The Financial Crisis of 2007 resulted in massive losses of actual and potential output, accompanied by increases in unemployment unmatched since before World War II, increasing by fourteen million in the OECD countries (four million for the Euro zone and almost seven million for the United States alone). Still suffering from the effects of the severe financial dysfunction of the last decade, we now face the imminent possibility of a second banking disaster that could be even worse, prompted by mismanagement of Euro bond debt relief.
A famous cliché, repeating the same behavior with the hope of a different outcome is a definition of madness, accurately describes the fumbling attempts by US and European leaders to contain the excesses of financial misbehavior, which generate (degenerate, perhaps) a looming threat to global economic and social stability. It is not surprising that several major European politicians, including the leader of the British Labour Party, call for a policy shift from finance to industry. Those in favour of such a shift confront the challenge of first justifying it, then designing the policies to realize it.
Several prominent and progressive economists in Europe and the United States dismiss the need to influence purposefully the structure of output, in other words, “industrial policy”. They argue that the essential problem is a runaway financial sector that must be radically reformed through severe curtailment of its functions – return banking to the dull business of lending. If this is done, the argument goes, the structure of output can sort itself out. For example, with the populations of Europe, North America and Japan growing older, it may be that these countries should focus their employment growth on the health-associated service sectors.
As superficially compelling as this argument may be – let the “young” countries produce and the “old” consume – it ignores the specific advantages of industry and especially manufacturing. First and fundamental is what Thorstein Veblen called “the instinct of workmanship”, the creative potential of humanity through cooperative production. Veblen argued that is in the process of collective work that people express and realize their imaginative and creative powers, which is obvious if one discards the obfuscating rhetoric of individualistic competition. Manufacturing involves more than making commodities; it is the cooperative process of creation. A society that abandons making things loses its creative potential.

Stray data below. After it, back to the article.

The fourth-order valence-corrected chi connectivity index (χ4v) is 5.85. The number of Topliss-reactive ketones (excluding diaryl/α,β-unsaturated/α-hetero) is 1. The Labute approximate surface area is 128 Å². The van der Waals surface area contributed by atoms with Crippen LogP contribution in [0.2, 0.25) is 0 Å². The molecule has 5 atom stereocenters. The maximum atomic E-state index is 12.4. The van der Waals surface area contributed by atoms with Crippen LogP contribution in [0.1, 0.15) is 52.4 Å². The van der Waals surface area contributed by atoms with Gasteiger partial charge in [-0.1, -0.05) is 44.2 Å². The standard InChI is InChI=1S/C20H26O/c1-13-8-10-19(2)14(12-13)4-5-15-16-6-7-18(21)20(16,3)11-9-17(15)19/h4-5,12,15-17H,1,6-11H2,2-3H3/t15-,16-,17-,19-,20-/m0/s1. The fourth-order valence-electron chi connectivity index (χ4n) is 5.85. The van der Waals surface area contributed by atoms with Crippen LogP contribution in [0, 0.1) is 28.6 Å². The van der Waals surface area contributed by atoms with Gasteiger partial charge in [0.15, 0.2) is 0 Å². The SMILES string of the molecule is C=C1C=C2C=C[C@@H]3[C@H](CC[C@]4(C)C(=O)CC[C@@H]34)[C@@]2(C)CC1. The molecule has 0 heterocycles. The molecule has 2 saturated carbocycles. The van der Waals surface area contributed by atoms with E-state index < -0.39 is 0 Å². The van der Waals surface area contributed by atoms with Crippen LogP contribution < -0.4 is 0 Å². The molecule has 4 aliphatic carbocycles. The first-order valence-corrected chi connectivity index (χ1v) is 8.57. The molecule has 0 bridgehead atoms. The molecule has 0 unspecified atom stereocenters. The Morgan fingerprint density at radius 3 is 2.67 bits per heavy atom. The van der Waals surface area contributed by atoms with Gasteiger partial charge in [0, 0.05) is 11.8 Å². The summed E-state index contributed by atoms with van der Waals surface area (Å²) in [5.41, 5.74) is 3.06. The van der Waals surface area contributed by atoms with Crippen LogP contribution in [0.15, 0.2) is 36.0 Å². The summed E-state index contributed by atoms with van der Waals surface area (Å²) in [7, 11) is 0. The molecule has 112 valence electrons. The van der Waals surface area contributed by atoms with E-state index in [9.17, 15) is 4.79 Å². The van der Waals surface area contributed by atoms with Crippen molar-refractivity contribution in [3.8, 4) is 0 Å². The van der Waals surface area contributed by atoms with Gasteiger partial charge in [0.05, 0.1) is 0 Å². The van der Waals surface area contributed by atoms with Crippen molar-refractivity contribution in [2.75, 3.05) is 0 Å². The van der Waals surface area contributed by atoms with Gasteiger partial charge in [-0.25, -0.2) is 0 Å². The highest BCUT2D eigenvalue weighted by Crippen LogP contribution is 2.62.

More concretely, manufacturing has linkages than services do not, which integrates an economy both in the technical (input-output) sense and socially (through organizations of workers, employers and consumers). The interaction between the technical and social linkages generates product and production innovation. But, even if one accepts the advantages of manufacturing, a frequent objection to arguments for promoting manufacturing is that its declining importance in advanced economies is akin to a natural law. The empirical work of two great economists, Simon Kuznets and Hollis Chenery, has been interpreted to imply that the secular decline of manufacturing is and will be observed almost without exception across countries as they develop.
However, the secular decline interpretation of the long run evidence does not imply the disappearance of manufacturing in the advanced countries. This inference derives from the belief that absolute and relative wage costs dictate the relocation of production from more to less developed countries. A moment’s reflection reveals this to be an extremely superficial and indefensible argument. If wage costs play this determining role, then the relocation argument applies to all traded commodities, including services, which are typically characterized by a higher share of employment costs to total costs, as well as less skilled labor. Thus, if the argument were true, there would be very little left that could be produced profitably in the advanced countries.
While it is beyond the scope of a short article to deconstruct the theory allegedly supporting the wage-cost relocation argument, a look at recent advanced country experience demonstrates its inadequacy. The chart shows the share of manufacturing in GDP for four large advanced countries, Germany, Japan, the United States and the United Kingdom. I selected the years 1995-2007 because in either years data for Germany would not be consistent, and during 1990-1994 the German statistics are distorted by the restructuring and closure of factories in the east. The chart data end with 2007 because the Financial Crisis caused a sharp decline in the manufacturing sectors of almost all OECD countries.
The difference between Germany and Japan, with a slightly rising and almost stable share, and the United States and United Kingdom, with shares sharply declining, appears much too extreme to be explained by the same underlying “natural” process. The differences arise from policies pursued in each country toward finance and “offshoring”. Most important for the United States and United Kingdom have been policies that lower the cost of relocating to other countries, in specific those that facilitate escape from organized labor and de facto tax incentives (see K. Clausing & K. Hassett in the Brookings Trade Forum 2005, 457-490).
Full article at Social Europe Journal